Suzanne Collins “The Hunger Games” trilogy – book review

Hunger Games is one of those few instances where I did not insist on reading the book before I saw the film.  In fact I had little intention of reading the books at all. I saw all the movies, and then a few years later I came across Roxane Gay’s article about the Hunger Games. I was intrigued enough that when a kindle edition came up on special offer, I decided to give it a go.

I devoured the first one. I started reading when waiting for a relatively unpleasant medical appointment – and it really does take an absorbing book to take your mind off things in such a situation. I finished it the next evening, and naturally started thinking of excuses to start reading the next ones. If you are looking for a gripping read, Hunger Games is an easy fix.

I enjoyed the antiutopian setting of a ruthlessly upturned United States in which, the capital demands a tribute from each of the local district to fight to the death in a yearly slaughter.

 The inspiration seems to have been the gladiators’ fights in ancient Rome. “Panem” is the name of the capital city in Hunger Games. It comes from “panem et circenses”, the Latin for “bread and games”, the cry of the Roman populace for food and entertainment. Much like the citizens of ancient Rome are typically portrayed by popular culture, the inhabitants of Panem are decadent lovers of opulence and pleasure, unafraid to have people die just to keep themselves entertained.

Like gladiators, some of the tributes are professional fighters, willingly exposing themselves to the arena, whereas some are dragged into the fight against their will.  Unlike the gladiators, the tributes are children. Each district provides two tributes: one boy, one girl. This is why this book gets classified as a young adult novel, even though the children basically spend most of their time trying to murder each other. The Hunger Games can only have one winner- and this is typically the child who has slaughtered everyone else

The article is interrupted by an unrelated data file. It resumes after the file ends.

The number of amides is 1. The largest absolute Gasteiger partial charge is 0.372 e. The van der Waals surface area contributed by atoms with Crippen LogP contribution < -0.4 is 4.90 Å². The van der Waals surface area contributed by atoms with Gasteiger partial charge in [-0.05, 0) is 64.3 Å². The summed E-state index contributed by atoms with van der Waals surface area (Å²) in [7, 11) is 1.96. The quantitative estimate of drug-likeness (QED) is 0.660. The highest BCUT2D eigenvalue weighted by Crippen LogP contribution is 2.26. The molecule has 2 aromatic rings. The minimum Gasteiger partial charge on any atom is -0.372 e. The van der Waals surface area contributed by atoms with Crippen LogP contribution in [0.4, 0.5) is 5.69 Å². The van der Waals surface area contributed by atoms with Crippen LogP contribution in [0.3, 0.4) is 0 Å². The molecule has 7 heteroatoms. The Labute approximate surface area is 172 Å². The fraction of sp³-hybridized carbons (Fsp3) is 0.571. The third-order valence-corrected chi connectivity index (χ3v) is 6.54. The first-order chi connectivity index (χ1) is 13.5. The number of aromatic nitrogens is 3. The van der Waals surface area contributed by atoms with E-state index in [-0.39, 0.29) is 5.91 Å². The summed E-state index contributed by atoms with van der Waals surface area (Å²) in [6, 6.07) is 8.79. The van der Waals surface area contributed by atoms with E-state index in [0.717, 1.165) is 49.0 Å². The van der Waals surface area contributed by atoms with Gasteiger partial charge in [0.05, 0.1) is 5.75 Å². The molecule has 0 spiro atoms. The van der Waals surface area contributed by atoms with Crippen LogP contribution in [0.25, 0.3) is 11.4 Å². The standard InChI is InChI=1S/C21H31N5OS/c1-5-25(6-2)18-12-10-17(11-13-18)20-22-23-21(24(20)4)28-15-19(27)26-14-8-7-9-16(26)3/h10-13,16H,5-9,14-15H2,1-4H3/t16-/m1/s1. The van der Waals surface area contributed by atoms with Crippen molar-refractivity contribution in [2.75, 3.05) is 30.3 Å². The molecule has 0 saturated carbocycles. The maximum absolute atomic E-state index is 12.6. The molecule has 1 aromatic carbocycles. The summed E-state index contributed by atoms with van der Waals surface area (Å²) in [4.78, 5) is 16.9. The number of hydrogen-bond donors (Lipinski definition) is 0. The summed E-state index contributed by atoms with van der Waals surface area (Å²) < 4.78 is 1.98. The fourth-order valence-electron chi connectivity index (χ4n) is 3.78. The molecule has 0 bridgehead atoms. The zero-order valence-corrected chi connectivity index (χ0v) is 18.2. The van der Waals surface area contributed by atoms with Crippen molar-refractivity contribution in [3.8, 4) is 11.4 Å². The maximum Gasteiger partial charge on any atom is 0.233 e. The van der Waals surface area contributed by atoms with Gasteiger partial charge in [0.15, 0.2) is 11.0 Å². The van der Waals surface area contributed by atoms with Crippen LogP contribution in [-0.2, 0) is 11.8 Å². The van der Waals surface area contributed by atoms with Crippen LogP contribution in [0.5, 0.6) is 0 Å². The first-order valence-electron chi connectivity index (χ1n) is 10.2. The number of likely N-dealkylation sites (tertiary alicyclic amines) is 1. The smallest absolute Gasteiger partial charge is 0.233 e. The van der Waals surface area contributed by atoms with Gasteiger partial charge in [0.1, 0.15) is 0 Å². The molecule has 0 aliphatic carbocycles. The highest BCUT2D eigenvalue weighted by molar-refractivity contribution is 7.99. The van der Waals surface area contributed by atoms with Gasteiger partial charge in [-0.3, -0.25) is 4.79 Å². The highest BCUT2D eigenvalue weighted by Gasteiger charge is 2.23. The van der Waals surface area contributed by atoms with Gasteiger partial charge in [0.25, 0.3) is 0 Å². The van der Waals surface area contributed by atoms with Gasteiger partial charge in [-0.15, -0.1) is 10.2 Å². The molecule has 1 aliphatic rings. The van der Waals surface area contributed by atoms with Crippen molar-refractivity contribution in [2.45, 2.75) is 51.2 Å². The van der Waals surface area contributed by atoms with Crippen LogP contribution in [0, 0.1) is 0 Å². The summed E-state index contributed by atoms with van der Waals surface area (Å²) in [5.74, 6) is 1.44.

The narrator, Katniss Everdeen, has volunteered to take part in the Hunger Games to replace her little sister, Prim.  atniss comes from one of the poorest districts of the country and has little hope of surviving the games. In this futuristic version of the Empire, the games are live television, and survival depends not only on skill but also on attracting sponsors.

The other tribute from Katniss’s district is Peeta, a boy who once saved her life by giving her bread when she was almost starving to death. Cue: the repeated theme of bread and hunger.

Eventually Katniss realizes that the best way to attract sponsors in the Hunger Games is to create an on-screen romance with Peeta. She is unsure whether she really has feelings for him. Before the Hunger Games began, she was enjoying a close friendship with Gale another boy from district 12.

Katniss’s conflict with what she is meant to be portraying “for the cameras” and what is actually real rings very true.

The first book is definitely the strongest of the three. The dystopia of institutionalized reality TV demanding on-screen murder, ostensibly for “preserving the peace” feels eerily recognizable. One might think of some parallels between the well-off Western countries with their demands on the developing world and the greedy Panem, extracting all its resources from the struggling districts around it.

Stop reading now if you are worried about spoilers.

In the second part of the Hunger Games, Katniss’s actions in the first Hunger Games are seen as a sign of rebellion against the totalitarian state. Even though she and Peeta threat of double suicide at the first Hunger Games was simply a desperate bid for survival, some in Panem have portrayed Katniss as a possible revolutionary.

The revolutionary undertones bring upon her the wrath of President Snow, the snake-like leader of the regime, who walks around wearing creepy white roses. This is where the strength of the novels begins to ebb. 

President Snow initially tells Katniss to “convince him” and presumably everyone else, that the love she feels for Peeta is real. This would allow the world to accept that she isn’t a revolutionary, but simply a love-struck teenager. When she fails to convince the people of her peaceful intentions, Snow drafts both Peeta and Katniss into a special anniversary edition of the Hunger Games, presumably because he thinks it will give him an excuse to kill them.